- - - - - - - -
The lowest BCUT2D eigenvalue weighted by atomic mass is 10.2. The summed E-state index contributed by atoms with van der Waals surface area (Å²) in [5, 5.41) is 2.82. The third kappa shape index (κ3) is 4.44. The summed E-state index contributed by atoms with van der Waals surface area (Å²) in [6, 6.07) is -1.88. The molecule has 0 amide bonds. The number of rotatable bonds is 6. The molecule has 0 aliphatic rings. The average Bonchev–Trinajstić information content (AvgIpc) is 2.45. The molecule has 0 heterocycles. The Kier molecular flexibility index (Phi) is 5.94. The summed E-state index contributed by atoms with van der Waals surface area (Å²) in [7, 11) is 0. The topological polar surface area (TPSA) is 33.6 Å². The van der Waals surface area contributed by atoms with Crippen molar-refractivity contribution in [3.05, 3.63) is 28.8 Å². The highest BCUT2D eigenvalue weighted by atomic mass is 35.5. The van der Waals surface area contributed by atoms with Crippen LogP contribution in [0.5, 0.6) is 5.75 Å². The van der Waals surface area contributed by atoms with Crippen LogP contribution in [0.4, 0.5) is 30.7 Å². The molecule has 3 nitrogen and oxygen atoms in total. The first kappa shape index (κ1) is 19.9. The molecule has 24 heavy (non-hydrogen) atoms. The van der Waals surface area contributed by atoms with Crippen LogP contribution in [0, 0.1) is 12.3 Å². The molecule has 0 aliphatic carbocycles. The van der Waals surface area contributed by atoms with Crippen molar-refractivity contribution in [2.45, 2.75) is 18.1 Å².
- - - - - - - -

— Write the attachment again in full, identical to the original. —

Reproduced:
The lowest BCUT2D eigenvalue weighted by atomic mass is 10.2. The summed E-state index contributed by atoms with van der Waals surface area (Å²) in [5, 5.41) is 2.82. The third kappa shape index (κ3) is 4.44. The summed E-state index contributed by atoms with van der Waals surface area (Å²) in [6, 6.07) is -1.88. The molecule has 0 amide bonds. The number of rotatable bonds is 6. The molecule has 0 aliphatic rings. The average Bonchev–Trinajstić information content (AvgIpc) is 2.45. The molecule has 0 heterocycles. The Kier molecular flexibility index (Phi) is 5.94. The summed E-state index contributed by atoms with van der Waals surface area (Å²) in [7, 11) is 0. The topological polar surface area (TPSA) is 33.6 Å². The van der Waals surface area contributed by atoms with Crippen molar-refractivity contribution in [3.05, 3.63) is 28.8 Å². The highest BCUT2D eigenvalue weighted by atomic mass is 35.5. The van der Waals surface area contributed by atoms with Crippen LogP contribution in [0.5, 0.6) is 5.75 Å². The van der Waals surface area contributed by atoms with Crippen LogP contribution in [0.4, 0.5) is 30.7 Å². The molecule has 3 nitrogen and oxygen atoms in total. The first kappa shape index (κ1) is 19.9. The molecule has 24 heavy (non-hydrogen) atoms. The van der Waals surface area contributed by atoms with Crippen LogP contribution in [0, 0.1) is 12.3 Å². The molecule has 0 aliphatic carbocycles. The van der Waals surface area contributed by atoms with Crippen molar-refractivity contribution in [2.45, 2.75) is 18.1 Å².